I'll never forget the response a physician client of mine gave one day when I asked him if he had told a patient the results of a test that had been performed at a certain hospital.
"That's the hospital's problem," he said.
He was wrong. Most courts have ruled that a hospital has no independent duty to inform a patient about the results of a test administered at the request of the treating physician. A recent lawsuit illustrates the problems physicians can face if they rely on the hospital to inform patients about test results.
The suit involved a woman who was at full-term pregnancy when she was brought to a hospital emergency department following a two-car collision. The woman was driving at the time of the accident and suffered direct trauma to her abdomen when she struck the steering wheel. Her obstetrician, who had staff privileges at the hospital, instructed the emergency room staff to perform a general examination. When he arrived in the ED, the obstetrician personally gave the patient a gynecological exam. The patient was then transferred to another area of the hospital for fetal monitoring.
The nurse who was monitoring the fetal heart tones called the obstetrician at home and told him that the results were "equivocal" and that the patient continued to complain of numbness to her abdomen. The obstetrician instructed the nurse to send the patient home. After the nurse expressed her concern about the test results, the obstetrician agreed to have the patient return for additional monitoring. Neither the patient nor her husband were told of the "equivocal" results.
Where duty lies
When the patient returned to the hospital the following morning, stress tests indicated fetal distress, and a cesarean section was performed. A male infant suffering from asphyxia was delivered. A lawsuit was later brought against the hospital and the obstetrician.
The suit against the hospital charged that the hospital had a duty to inform the patient of the "equivocal" nature of the fetal monitoring results. This contention was rejected by the trial judge and by an appellate court, and the suit against the hospital was dismissed.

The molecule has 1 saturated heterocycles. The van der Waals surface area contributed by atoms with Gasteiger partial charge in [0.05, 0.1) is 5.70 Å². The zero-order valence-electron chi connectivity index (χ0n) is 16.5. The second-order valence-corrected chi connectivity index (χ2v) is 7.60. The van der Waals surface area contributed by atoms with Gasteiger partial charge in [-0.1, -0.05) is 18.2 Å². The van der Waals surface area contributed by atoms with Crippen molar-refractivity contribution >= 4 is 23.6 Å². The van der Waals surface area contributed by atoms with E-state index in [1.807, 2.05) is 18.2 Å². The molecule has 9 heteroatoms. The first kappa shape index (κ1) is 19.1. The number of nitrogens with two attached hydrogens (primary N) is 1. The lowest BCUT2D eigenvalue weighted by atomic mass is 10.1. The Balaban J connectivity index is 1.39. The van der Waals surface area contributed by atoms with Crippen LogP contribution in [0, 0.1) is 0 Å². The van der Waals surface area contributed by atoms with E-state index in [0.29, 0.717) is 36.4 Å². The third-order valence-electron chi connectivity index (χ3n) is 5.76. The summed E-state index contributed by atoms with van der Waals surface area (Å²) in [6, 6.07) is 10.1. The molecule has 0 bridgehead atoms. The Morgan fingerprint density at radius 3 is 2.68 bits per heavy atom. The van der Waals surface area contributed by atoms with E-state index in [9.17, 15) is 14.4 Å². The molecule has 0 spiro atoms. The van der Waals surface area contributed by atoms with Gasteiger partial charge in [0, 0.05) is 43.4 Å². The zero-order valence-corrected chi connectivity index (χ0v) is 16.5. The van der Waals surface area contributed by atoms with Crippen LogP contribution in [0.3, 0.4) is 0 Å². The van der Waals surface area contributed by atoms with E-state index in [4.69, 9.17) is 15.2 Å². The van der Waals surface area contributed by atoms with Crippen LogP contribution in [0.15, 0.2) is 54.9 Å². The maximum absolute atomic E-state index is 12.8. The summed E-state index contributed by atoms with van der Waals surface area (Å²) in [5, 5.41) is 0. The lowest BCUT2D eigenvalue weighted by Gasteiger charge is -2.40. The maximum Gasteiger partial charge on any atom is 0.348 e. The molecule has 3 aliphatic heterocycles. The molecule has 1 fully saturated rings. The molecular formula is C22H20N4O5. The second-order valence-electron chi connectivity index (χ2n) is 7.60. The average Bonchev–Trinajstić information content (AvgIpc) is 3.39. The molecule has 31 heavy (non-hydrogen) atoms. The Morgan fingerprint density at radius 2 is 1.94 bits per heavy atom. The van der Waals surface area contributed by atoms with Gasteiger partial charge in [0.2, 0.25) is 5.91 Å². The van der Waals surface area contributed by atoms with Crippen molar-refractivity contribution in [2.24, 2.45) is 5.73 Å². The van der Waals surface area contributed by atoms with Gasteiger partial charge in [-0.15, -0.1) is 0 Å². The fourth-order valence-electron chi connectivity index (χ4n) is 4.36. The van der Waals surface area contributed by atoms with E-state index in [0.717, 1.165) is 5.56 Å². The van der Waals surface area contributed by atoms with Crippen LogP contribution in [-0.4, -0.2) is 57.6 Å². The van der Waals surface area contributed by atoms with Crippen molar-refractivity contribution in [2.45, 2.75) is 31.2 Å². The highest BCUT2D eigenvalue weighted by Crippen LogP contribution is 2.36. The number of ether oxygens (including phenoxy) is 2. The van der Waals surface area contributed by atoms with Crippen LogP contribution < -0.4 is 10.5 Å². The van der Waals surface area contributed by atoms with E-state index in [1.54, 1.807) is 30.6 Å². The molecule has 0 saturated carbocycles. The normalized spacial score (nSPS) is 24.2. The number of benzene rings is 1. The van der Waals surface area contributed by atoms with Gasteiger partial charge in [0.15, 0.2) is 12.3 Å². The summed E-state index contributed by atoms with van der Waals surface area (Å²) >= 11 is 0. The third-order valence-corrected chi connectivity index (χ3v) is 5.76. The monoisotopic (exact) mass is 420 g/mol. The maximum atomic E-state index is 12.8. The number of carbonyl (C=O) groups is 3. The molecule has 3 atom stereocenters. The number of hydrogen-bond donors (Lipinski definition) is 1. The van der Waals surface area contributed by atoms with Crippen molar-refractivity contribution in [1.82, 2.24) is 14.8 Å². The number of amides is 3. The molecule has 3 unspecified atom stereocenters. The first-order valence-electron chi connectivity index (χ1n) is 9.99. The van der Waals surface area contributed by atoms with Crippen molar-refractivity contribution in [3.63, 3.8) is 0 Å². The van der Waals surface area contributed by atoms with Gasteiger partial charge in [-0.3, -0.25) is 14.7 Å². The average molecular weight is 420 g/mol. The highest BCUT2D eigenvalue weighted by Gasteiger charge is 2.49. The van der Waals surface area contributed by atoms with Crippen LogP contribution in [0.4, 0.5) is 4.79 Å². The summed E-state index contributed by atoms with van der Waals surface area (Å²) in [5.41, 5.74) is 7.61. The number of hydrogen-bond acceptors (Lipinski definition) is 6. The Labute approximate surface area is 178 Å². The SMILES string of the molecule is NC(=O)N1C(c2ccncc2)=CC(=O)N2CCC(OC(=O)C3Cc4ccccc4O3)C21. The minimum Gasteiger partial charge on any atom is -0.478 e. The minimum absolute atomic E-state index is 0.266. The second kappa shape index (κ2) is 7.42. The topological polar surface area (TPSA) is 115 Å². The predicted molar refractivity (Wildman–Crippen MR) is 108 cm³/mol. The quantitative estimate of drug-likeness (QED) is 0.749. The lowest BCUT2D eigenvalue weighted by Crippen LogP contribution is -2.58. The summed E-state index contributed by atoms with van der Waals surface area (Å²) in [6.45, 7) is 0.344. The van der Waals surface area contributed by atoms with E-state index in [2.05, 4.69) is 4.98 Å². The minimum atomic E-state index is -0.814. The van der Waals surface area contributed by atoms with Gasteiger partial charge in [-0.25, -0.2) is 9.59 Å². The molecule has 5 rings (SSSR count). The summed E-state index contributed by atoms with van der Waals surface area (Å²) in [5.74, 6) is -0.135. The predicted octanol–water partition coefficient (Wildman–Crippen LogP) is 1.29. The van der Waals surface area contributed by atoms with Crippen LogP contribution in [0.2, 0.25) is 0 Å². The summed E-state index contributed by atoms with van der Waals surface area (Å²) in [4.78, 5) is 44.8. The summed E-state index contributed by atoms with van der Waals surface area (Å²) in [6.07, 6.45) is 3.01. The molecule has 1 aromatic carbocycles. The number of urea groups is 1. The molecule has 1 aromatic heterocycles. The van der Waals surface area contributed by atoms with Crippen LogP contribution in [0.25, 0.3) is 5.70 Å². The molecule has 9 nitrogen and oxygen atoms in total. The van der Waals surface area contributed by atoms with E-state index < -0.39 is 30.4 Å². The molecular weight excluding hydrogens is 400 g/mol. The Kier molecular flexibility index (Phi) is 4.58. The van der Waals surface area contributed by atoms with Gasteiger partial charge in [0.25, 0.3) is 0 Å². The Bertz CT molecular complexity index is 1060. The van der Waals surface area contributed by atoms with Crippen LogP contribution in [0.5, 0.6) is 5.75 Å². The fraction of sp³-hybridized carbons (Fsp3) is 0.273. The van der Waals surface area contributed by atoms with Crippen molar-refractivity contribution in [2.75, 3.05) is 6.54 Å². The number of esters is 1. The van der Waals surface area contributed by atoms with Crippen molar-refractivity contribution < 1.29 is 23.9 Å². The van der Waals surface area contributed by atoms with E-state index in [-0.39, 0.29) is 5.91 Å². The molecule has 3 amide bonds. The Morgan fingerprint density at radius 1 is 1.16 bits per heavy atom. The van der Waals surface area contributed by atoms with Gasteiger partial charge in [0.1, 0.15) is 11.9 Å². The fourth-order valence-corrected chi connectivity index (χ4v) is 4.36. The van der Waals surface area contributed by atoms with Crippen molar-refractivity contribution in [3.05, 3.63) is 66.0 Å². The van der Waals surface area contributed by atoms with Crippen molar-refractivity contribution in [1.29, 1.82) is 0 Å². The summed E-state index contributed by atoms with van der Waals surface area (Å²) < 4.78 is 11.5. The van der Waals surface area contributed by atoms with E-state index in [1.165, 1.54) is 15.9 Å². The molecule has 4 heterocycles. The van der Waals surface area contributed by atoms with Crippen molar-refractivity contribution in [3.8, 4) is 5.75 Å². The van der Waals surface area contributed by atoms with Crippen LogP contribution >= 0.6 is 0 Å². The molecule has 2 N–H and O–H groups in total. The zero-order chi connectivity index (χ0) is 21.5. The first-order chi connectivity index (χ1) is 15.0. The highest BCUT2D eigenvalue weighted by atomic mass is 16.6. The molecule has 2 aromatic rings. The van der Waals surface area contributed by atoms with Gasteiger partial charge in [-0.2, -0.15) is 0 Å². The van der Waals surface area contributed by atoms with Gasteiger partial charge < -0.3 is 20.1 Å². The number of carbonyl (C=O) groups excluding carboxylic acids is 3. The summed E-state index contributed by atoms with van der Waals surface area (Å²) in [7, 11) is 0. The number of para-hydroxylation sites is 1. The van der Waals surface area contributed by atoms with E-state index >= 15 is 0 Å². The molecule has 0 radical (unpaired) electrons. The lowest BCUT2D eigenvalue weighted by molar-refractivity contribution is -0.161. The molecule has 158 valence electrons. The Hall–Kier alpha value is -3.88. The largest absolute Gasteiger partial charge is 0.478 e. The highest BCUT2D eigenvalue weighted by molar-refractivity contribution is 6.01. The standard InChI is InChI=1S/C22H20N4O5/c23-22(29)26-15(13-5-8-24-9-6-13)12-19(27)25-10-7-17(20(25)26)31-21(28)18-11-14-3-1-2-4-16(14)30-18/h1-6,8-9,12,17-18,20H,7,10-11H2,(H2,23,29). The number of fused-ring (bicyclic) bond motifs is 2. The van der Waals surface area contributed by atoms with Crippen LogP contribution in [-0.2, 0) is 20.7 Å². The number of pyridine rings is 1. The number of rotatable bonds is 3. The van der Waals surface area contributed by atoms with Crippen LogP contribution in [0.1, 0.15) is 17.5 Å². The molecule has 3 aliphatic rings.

The appellate court noted that "although the hospital did the monitoring and observed equivocal results, it did so at the direction of the patient's personal physician." It added: "The results and concerns were relayed to the treating physician, and the medical decision as to the significance of the test was his to make." Therefore, ruled the court, "any duty to inform the patient of the test results would have been that of her privately retained physician, not the hospital or its personnel."
This case has important implications for treating physicians. When the patient's attorney plans legal action based on an alleged failure to reveal test results, the chief target is likely to be the physician, not the hospital. To prevail in a suit based on a doctor's failure to disclose test results, a plaintiff must demonstrate that the physician didn't inform the patient of a material fact relating to treatment, that the patient consented to treatment without learning this fact, that knowing this fact a reasonably prudent patient might have declined the treatment, and that the treatment proximately caused injury to the patient.
Since the legal standards are vague, physicians must use their best judgment in deciding what test results to reveal to patients. Courts have made exceptions to the general rule of disclosure for patients who are in emergency situations, or when the likely emotional reaction of a patient to disclosure would outweigh any benefits. But in the current litigious climate, it's often better to reveal the results of tests ordered and, when possible, personally to discuss the meaning of the test results with your patient.
A note about discussing test results may not seem important at the time, but it will protect you years down the road. Above all, don't rely on the hospital to tell the patient about test results. It is your responsibility, and if a lawsuit arises, the hospital's attorney will look after the hospital's interests, not yours. He or she will insist that the hospital had no duty to tell the patient about the test results. All blame will be passed to you as treating physician.
When the hospital and the treating physician(s) are sued jointly, don't assume that the hospital's attorney will consider you an ally. If the hospital and the treating doctor(s) have different insurance carriers, the hospital lawyer will have no qualms about blaming you for any injuries suffered by the patient. Above all, you must protect yourself.
Record and refer